|Lead researcher:||James Tucker, PhD candidate, Agriculture and Agri-Food Canada,
Brandon Research and Development Centre
|Funders:||Agriculture and Agri-Food Canada (AAFC): $1,414,558|
|Western Grains Research Foundation (WGRF): $230,740|
|SaskBarley Development Commission: $175,000|
|Alberta Barley: $95,500|
|Brewing and Malting Barley Research Institute (BMBRI): $90,000|
|Manitoba Wheat and Barley Growers Association (MWBGA): $15,000|
Barley is a versatile crop grown across Canada for malting, feed, forage and food. However, barley acreage has been declining as it competes with other crops.
In order to stay competitive it is crucial to continually develop new barley varieties that will increase yields while also addressing disease threats and changing environmental, economic and market conditions.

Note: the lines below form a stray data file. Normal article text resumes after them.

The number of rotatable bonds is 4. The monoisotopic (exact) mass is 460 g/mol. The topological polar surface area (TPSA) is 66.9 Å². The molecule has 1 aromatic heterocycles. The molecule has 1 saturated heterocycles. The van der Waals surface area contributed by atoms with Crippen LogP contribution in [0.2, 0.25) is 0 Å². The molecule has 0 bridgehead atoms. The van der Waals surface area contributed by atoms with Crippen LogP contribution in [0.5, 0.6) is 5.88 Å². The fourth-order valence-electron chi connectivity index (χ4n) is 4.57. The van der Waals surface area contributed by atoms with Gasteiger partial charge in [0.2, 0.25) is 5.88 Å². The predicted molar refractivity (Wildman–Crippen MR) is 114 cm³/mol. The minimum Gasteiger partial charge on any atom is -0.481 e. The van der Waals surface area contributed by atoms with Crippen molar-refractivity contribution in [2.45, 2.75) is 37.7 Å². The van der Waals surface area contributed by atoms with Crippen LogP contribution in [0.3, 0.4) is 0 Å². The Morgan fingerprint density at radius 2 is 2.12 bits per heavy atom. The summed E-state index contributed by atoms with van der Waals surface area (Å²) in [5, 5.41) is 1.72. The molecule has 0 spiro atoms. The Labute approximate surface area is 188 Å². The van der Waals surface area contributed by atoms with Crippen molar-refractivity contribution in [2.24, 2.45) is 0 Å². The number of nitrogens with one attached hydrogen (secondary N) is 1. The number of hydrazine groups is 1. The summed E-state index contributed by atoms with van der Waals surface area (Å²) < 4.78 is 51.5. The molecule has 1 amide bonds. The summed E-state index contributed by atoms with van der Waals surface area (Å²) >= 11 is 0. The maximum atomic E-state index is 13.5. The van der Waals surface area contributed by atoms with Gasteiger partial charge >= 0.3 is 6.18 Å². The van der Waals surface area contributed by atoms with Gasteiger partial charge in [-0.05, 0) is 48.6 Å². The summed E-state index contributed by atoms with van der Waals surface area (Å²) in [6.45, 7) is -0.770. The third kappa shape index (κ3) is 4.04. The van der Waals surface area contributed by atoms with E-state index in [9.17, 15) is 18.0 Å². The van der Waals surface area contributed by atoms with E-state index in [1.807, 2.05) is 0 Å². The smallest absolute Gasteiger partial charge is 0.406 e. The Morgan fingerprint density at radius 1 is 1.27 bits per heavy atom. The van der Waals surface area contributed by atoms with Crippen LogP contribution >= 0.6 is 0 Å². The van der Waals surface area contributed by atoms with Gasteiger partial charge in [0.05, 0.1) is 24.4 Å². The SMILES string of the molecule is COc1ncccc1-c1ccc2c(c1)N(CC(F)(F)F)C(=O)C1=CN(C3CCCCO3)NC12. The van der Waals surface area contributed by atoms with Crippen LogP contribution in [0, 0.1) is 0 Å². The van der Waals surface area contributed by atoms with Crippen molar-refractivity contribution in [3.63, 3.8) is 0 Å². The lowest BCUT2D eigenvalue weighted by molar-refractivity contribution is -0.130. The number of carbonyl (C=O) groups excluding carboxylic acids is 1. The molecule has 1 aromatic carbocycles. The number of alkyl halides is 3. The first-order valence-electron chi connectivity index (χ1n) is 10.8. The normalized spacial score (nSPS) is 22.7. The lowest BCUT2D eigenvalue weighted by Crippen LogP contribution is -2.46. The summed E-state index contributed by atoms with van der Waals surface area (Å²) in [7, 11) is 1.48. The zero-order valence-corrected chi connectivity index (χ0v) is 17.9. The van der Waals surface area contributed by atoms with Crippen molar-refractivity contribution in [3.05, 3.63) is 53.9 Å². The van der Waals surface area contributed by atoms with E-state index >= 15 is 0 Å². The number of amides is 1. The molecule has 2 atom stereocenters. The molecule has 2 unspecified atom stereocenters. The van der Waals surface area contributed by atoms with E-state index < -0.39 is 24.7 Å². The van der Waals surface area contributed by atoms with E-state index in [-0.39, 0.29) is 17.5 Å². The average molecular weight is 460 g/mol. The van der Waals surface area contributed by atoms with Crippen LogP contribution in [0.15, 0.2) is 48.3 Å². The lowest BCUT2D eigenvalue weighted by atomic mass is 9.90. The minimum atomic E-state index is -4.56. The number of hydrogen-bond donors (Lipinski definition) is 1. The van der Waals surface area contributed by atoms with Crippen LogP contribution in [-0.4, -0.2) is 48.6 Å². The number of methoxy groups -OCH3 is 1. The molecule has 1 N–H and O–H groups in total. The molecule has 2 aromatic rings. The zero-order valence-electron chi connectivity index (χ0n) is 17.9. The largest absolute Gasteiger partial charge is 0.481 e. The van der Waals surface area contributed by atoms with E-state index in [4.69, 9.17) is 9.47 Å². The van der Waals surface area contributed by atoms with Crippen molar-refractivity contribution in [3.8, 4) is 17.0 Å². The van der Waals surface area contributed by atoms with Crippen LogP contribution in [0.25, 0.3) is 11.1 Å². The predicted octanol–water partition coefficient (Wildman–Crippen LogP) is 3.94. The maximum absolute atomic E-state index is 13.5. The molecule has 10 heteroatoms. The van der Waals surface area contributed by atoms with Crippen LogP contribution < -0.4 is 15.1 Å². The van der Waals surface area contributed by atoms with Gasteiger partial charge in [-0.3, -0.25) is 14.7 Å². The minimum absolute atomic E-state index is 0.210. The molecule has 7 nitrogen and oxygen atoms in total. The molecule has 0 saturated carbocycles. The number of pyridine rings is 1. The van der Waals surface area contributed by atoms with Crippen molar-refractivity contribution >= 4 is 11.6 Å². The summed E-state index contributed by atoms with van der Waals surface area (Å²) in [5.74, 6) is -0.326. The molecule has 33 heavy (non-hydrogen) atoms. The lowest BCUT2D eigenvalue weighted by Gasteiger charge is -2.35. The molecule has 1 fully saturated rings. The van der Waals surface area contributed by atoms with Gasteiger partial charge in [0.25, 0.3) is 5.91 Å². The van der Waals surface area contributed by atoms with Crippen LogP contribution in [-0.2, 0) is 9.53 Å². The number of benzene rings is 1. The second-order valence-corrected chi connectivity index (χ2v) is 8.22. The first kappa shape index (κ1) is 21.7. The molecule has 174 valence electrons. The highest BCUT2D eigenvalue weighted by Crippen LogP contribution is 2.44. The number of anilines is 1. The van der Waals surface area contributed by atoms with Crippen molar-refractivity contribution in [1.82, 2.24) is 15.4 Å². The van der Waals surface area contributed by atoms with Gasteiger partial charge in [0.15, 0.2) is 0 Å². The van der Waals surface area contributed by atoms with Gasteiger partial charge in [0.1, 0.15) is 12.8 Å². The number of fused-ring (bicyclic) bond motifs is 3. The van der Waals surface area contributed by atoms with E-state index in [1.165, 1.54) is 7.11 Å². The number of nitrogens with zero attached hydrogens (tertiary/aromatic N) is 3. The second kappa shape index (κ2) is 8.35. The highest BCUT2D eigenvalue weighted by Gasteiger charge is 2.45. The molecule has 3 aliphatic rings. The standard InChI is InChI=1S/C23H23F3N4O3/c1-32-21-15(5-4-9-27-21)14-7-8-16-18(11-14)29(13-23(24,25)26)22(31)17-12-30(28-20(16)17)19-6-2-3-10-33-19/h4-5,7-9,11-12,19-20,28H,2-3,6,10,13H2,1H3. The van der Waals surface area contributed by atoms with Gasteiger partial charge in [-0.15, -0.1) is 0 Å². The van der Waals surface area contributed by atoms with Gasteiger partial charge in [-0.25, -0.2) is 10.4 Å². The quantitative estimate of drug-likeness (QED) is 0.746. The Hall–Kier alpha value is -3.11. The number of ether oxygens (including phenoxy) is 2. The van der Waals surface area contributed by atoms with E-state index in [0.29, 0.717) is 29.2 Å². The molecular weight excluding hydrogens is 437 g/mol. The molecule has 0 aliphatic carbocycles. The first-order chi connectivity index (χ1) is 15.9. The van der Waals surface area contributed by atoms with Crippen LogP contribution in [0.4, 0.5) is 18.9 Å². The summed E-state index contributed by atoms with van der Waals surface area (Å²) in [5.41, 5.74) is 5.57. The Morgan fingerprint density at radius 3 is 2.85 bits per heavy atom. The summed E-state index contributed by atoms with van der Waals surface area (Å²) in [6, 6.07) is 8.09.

This project aims to improve the competitiveness of malting and food barley varieties for western Canada. The main goals will be developing barley germplasm with improved resistance to fusarium head blight (FHB), stem rust, stripe rust and other biotic stresses and high priority diseases that currently affect barley production. The FHB nursery, which has been run by the Brandon Research and Development Centre for the past 16 years, is a key tool for developing this disease and stress resistant germplasm.